As African countries look to redefine their role in the shifting global landscape, they should pursue non-alignment and aim to help shape the rules of the future world order
There is no doubt that the world is in the throes of tremendous change. With the post-1945 multilateral system and the Pax Americana that underpinned it slowly but surely declining, African countries have an opportunity to redefine their role in the world order. They are increasingly looking east to emerging and re-emerging powers for partnerships. But as they do so, they need to ensure they do not move from one unhappy partnership to another.
African countries have long been discontent with the existing multilateral system, which they joined as rule-takers from a vast colonial territory under the domination of various European powers. There is much in the history and contemporary experiences of African partnerships with the West that the countries of the continent are right to be uncomfortable and even outraged about, including perceived Western political, economic, and cultural imposition, double standards, and conditional support. Today, Africa boasts 55 member states of the United Nations, vast natural resource endowments, an overwhelmingly youthful population, and strong prospects of becoming the next pole of global economic growth, making it well placed to be a joint rule-maker.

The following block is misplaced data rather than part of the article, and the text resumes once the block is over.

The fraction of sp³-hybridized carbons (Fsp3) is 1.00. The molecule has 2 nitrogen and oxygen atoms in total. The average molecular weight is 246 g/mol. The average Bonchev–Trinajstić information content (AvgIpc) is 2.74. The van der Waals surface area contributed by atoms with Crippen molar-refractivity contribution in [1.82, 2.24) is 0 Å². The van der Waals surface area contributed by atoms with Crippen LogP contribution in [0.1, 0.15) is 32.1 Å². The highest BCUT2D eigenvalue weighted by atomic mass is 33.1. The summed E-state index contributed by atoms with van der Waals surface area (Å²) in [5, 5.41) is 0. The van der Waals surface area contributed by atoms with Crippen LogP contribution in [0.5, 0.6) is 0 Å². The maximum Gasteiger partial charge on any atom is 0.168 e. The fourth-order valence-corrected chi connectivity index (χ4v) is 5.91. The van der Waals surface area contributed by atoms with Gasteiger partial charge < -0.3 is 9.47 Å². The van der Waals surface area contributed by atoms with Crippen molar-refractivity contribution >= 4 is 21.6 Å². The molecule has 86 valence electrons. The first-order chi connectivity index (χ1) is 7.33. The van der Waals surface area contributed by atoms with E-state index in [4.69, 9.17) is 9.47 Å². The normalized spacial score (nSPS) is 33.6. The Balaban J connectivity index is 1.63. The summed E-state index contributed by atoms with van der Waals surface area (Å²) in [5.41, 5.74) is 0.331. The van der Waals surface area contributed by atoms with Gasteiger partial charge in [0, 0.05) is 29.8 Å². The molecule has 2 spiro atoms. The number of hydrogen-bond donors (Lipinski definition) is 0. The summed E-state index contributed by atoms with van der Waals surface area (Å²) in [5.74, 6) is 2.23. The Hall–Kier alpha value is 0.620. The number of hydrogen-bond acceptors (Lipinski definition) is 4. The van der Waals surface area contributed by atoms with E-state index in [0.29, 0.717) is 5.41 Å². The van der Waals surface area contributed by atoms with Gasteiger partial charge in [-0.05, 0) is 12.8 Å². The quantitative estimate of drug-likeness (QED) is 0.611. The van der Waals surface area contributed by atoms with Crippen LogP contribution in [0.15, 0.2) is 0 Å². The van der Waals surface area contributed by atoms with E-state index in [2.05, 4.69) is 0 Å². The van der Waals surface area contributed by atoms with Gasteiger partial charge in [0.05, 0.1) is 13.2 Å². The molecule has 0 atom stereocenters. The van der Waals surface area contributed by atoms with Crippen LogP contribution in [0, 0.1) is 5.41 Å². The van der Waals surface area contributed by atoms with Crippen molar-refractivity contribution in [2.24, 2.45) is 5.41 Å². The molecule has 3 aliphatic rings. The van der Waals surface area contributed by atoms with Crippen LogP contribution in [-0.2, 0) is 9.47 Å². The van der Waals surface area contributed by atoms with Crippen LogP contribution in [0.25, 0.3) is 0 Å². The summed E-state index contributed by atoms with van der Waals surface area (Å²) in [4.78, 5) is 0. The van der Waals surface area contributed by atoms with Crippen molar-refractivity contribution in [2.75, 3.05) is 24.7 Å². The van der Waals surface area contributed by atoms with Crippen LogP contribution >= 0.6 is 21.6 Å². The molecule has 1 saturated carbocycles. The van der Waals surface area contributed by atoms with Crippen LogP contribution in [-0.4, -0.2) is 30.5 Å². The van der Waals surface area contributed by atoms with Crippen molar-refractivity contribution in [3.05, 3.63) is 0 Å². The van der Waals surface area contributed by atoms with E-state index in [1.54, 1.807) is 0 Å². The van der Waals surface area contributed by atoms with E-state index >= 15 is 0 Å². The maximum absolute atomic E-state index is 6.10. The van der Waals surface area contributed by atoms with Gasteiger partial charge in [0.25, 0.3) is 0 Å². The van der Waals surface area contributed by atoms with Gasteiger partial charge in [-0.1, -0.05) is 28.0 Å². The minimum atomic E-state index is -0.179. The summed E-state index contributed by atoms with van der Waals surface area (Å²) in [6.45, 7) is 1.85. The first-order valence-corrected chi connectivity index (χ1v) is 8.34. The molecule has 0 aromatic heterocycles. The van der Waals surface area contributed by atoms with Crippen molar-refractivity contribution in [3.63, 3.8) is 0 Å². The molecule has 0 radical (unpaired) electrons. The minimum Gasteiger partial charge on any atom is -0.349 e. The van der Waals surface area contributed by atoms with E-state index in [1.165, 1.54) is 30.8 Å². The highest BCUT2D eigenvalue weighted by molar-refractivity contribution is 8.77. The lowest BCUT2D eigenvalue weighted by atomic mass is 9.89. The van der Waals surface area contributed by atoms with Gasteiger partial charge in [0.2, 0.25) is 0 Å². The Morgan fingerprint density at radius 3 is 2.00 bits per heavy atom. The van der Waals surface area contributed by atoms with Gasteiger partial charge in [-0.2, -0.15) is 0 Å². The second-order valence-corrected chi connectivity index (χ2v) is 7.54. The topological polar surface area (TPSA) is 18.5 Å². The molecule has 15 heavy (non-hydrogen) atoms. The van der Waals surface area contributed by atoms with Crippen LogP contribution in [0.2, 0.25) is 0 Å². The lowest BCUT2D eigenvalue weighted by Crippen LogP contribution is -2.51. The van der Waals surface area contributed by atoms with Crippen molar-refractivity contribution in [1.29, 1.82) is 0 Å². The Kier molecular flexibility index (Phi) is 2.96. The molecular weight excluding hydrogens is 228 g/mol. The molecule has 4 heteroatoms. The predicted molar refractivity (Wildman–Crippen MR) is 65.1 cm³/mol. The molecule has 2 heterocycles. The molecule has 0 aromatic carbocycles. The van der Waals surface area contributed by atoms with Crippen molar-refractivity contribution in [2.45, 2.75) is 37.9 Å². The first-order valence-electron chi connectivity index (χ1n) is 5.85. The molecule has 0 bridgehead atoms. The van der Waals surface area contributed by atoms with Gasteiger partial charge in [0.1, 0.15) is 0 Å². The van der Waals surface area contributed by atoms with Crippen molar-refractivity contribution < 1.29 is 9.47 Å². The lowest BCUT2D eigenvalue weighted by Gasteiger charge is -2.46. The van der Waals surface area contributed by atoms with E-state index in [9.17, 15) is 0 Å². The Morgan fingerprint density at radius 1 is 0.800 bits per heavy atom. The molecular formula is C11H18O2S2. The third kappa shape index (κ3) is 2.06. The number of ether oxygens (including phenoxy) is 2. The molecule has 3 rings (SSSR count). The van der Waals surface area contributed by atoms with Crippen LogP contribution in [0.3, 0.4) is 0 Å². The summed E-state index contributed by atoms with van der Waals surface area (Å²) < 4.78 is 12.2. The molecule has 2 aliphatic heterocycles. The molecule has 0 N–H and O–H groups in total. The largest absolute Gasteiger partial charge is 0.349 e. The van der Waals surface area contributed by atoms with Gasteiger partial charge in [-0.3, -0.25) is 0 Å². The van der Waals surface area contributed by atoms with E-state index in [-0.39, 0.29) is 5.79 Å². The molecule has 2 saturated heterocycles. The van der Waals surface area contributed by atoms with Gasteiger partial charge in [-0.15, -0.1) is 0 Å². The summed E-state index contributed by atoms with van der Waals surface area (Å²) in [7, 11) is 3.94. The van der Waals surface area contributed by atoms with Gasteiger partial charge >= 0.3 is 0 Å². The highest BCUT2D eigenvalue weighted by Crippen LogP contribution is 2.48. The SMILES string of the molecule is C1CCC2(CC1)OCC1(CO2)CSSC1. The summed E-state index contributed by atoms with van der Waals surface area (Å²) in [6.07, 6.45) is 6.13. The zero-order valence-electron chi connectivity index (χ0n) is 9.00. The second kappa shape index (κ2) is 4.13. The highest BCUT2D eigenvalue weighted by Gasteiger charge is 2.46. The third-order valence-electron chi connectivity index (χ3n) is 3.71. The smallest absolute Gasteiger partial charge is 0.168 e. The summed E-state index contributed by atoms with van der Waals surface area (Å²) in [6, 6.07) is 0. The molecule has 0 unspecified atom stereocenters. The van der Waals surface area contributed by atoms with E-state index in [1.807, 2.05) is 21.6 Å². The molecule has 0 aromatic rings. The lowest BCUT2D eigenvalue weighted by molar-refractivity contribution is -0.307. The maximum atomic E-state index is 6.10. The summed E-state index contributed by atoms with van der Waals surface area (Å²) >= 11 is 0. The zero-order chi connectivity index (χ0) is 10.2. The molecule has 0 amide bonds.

Various African political leaders have embraced the erosion of the West’s long-running and unchallenged hegemony in global affairs and the emergence of various alternative centres of power and influence as an opportunity to exercise newfound choice in international relations, pursuing partnerships with different countries to serve their national interests. Ethiopia, for example, has embraced Chinese aid and investments while continuing to tap into Western development assistance.
Many African leaders are looking east to China, India, Russia, Turkey, and other (re-)emerging powers, large and medium, for partnership. Zimbabwe was the first to officially espouse a “Look East Policy”, which it adopted in 2003 when the United States and the European Union imposed sanctions against the government’s alleged assault on human rights and the rule of law, and began to work closely with China as a strategic, economic, military, and political partner. However, Harare is far from alone in its resolve to consciously diversify relations away from the West by cultivating them with countries of the east, especially China. China is now Africa’s biggest trading partner, with $117.51 billion worth of imports from the continent and $164.49 billion of exports to it in 2022.